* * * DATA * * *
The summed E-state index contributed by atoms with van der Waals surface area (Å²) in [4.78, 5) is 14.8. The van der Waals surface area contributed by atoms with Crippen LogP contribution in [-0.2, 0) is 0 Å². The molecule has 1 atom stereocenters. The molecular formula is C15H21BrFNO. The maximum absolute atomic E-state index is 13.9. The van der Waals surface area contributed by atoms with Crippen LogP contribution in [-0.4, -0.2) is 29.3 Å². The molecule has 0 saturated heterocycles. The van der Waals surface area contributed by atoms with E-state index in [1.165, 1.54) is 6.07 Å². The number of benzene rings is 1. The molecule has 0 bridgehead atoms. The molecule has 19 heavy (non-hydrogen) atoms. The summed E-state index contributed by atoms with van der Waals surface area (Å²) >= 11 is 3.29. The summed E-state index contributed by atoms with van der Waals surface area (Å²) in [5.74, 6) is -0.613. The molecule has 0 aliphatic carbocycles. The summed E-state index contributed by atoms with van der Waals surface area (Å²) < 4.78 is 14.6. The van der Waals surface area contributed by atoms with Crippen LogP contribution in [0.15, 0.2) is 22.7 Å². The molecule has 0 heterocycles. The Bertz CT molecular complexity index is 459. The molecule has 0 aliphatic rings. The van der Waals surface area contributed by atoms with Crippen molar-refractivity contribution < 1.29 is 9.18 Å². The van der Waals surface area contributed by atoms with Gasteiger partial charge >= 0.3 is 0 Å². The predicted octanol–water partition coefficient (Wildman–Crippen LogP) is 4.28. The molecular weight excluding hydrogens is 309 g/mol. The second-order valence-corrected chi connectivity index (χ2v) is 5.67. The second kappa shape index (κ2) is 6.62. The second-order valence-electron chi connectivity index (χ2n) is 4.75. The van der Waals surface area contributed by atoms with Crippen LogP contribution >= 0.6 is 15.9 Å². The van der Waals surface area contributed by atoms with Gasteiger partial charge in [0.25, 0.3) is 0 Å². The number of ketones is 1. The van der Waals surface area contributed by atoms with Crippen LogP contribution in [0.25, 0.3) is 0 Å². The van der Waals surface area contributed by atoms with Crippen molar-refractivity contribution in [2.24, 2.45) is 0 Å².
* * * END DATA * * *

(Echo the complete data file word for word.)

The summed E-state index contributed by atoms with van der Waals surface area (Å²) in [4.78, 5) is 14.8. The van der Waals surface area contributed by atoms with Crippen LogP contribution in [-0.2, 0) is 0 Å². The molecule has 1 atom stereocenters. The molecular formula is C15H21BrFNO. The maximum absolute atomic E-state index is 13.9. The van der Waals surface area contributed by atoms with Crippen LogP contribution in [-0.4, -0.2) is 29.3 Å². The molecule has 0 saturated heterocycles. The van der Waals surface area contributed by atoms with E-state index in [1.165, 1.54) is 6.07 Å². The number of benzene rings is 1. The molecule has 0 bridgehead atoms. The molecule has 19 heavy (non-hydrogen) atoms. The summed E-state index contributed by atoms with van der Waals surface area (Å²) >= 11 is 3.29. The summed E-state index contributed by atoms with van der Waals surface area (Å²) in [5.74, 6) is -0.613. The molecule has 0 aliphatic carbocycles. The summed E-state index contributed by atoms with van der Waals surface area (Å²) < 4.78 is 14.6. The van der Waals surface area contributed by atoms with Crippen LogP contribution in [0.15, 0.2) is 22.7 Å². The molecule has 0 heterocycles. The Bertz CT molecular complexity index is 459. The molecule has 0 aliphatic rings. The van der Waals surface area contributed by atoms with Crippen molar-refractivity contribution < 1.29 is 9.18 Å². The van der Waals surface area contributed by atoms with Gasteiger partial charge >= 0.3 is 0 Å². The predicted octanol–water partition coefficient (Wildman–Crippen LogP) is 4.28. The molecular weight excluding hydrogens is 309 g/mol. The second-order valence-corrected chi connectivity index (χ2v) is 5.67. The second kappa shape index (κ2) is 6.62. The second-order valence-electron chi connectivity index (χ2n) is 4.75. The van der Waals surface area contributed by atoms with Crippen LogP contribution >= 0.6 is 15.9 Å². The van der Waals surface area contributed by atoms with Gasteiger partial charge in [0.25, 0.3) is 0 Å². The number of ketones is 1. The van der Waals surface area contributed by atoms with Crippen LogP contribution in [0.25, 0.3) is 0 Å². The van der Waals surface area contributed by atoms with Crippen molar-refractivity contribution in [2.24, 2.45) is 0 Å².